Paris 2024 worked with Tour de France organisers to take the race through the Grand Palais, a proposed Olympic venue ©Getty Images

Paris 2024 co-chairman Tony Estanguet believes events arranged to celebrate the final stage of the 2017 Tour de France highlighted the French capital's ability to work in unison with major organisers and boost the role of women in sport.

Paris 2024 worked with Tour de France organisers the Amaury Sport Organisation (ASO) to promote the Olympic bid.

Upon entering the French capital on the 103 kilometre final stage yesterday, the peloton passed through the Grand Palais for the first time in the Tour's history.

A digital depiction of athletics and swimming lanes was displayed to television viewers, as part of a bid to promote Paris' candidacy for the Olympic and Paralympic Games to a global audience.

Paris 2024 also enjoyed exposure during the podium presentations, with Estanguet among the delegation which presented Britain's Chris Froome with the winner's yellow jersey.

Estanguet believes Paris 2024's work with major organisers has highlighted the support for the bid among the French sports movement.

He also claimed that the large crowds present were evidence of a determined local population who will not let security fears affect their daily lives.

"At the beginning of the bid we wanted to work with all major organisers and the Tour de France is one of them, we worked with Roland Garros before," Estanguet told insidethegames.

"The Tour de France is of course one of the best events we organise every year in France and French people love the Tour de France, because it is the best combination of the high level of sport and everyone as it is a free show.

"People come from everywhere to celebrate and have a strong experience.

"It was a unique opportunity to work with ASO and for them to show their support to the Paris bid, they accepted to come through the Grand Palais, an Olympic venue for 2024 for fencing and taekwondo.

"It is really important for us to continue to work with the organisers of major events.

"People are criticising our security, but when you see the people on the streets, they want to continue to live and really support sport.

"They want to feel emotions and they understand the power of sport and want it in their lives.

"It was really important for us to show the message that French people love sport."

In conjunction with French lottery and betting company Française des Jeux, who sponsor one of the competing teams at the Tour de France, a specially arranged women's event took place prior to the final stage of the race.

The event featured 2,024 female riders with the course taking in the eight kilometre finishing circuit around the Champs-Elysées.

"We had a special event with Française des Jeux, our partner, to try to develop the sport for women," said Estanguet.

"We had a big success there and it is the first step of building a strong legacy, because in this country and internationally we know there is a margin to improve the participation of women in sport.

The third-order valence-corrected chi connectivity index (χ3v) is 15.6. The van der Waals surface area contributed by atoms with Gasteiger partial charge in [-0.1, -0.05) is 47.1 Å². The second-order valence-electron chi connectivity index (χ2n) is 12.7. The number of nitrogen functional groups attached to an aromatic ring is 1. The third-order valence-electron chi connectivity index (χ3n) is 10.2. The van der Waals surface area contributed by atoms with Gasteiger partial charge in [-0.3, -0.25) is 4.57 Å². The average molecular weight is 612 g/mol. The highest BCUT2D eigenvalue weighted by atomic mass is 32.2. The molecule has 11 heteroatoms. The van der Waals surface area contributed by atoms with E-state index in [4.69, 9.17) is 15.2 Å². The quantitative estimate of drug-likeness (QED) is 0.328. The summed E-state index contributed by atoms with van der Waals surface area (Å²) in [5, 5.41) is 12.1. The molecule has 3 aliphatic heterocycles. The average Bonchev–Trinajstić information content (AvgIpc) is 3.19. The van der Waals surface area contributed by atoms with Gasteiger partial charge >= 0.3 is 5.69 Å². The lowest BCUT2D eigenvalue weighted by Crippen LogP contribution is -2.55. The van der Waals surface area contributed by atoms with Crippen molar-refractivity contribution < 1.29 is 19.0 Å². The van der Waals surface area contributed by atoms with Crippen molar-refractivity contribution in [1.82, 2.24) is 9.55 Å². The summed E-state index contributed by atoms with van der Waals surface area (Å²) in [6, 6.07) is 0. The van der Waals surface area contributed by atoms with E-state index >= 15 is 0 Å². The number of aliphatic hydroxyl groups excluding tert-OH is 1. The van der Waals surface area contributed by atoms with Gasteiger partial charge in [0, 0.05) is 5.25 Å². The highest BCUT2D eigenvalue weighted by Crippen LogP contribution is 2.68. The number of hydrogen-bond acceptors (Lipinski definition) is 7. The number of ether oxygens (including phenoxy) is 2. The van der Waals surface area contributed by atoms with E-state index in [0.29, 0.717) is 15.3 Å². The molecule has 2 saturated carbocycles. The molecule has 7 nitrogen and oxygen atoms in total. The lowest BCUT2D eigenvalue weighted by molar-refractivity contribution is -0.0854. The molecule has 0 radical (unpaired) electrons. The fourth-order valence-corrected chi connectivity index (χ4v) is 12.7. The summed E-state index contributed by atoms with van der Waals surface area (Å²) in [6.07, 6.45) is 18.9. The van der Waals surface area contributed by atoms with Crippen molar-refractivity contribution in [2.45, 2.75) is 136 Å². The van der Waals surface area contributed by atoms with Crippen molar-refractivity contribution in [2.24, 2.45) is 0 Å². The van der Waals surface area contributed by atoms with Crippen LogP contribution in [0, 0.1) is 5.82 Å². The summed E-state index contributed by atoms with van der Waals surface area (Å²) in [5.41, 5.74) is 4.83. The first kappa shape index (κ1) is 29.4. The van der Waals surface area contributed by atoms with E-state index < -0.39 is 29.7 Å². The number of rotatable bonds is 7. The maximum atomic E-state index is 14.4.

"With action like this, to give them the same access to sport, the prestige and chance to ride the same circuit at the Tour de France, it sends a very strong message."

A women's event, featuring 2,024 riders, took place prior to the final stage of the Tour de France ©Paris 2024
A women's event, featuring 2,024 riders, took place prior to the final stage of the Tour de France ©Paris 2024

The French capital is expected to host an edition of the Olympics and Paralympics within the next 11 years.

It follows the approval of plans to jointly award both the 2024 and 2028 Olympics by the International Olympic Committee (IOC) early this month at their Extraordinary Session in Lausanne.

Discussions are currently taking place between Paris, their sole challenger Los Angeles and the IOC on which city should host either Games.

Paris is currently viewed as the favourite to host 2024, with Los Angeles expected to follow in 2028.

A decision is yet to be reached, with the possibility of a single award still remaining an option for the IOC at their Session on September 13.

Estanguet said that discussions were progressing in a positive fashion, but he was tight-lipped when asked if an agreement could be revealed in the coming days.

"Whatever the situation, we want to be a partner of the Olympic family," the three-time Olympic canoe slalom gold medallist said.

"We are ready to go to Lima and this is the next stage for us, we do not exactly know the format of the presentations but we are in contact with the IOC.

"We look to prepare for Lima in the right conditions and we want to know the format of the presentations.

"Everything is in favour at the moment, there is a good atmosphere to be a partner with the IOC and Los Angeles, but we do not know yet what will be the end of this agreement.

"We have to continue, but whatever the situation will be, I want to be in a position to win.

"If it is a single award, if it is a double award, we have to be ready to win.

"It is the mandate I received two years ago and we remain focused on this."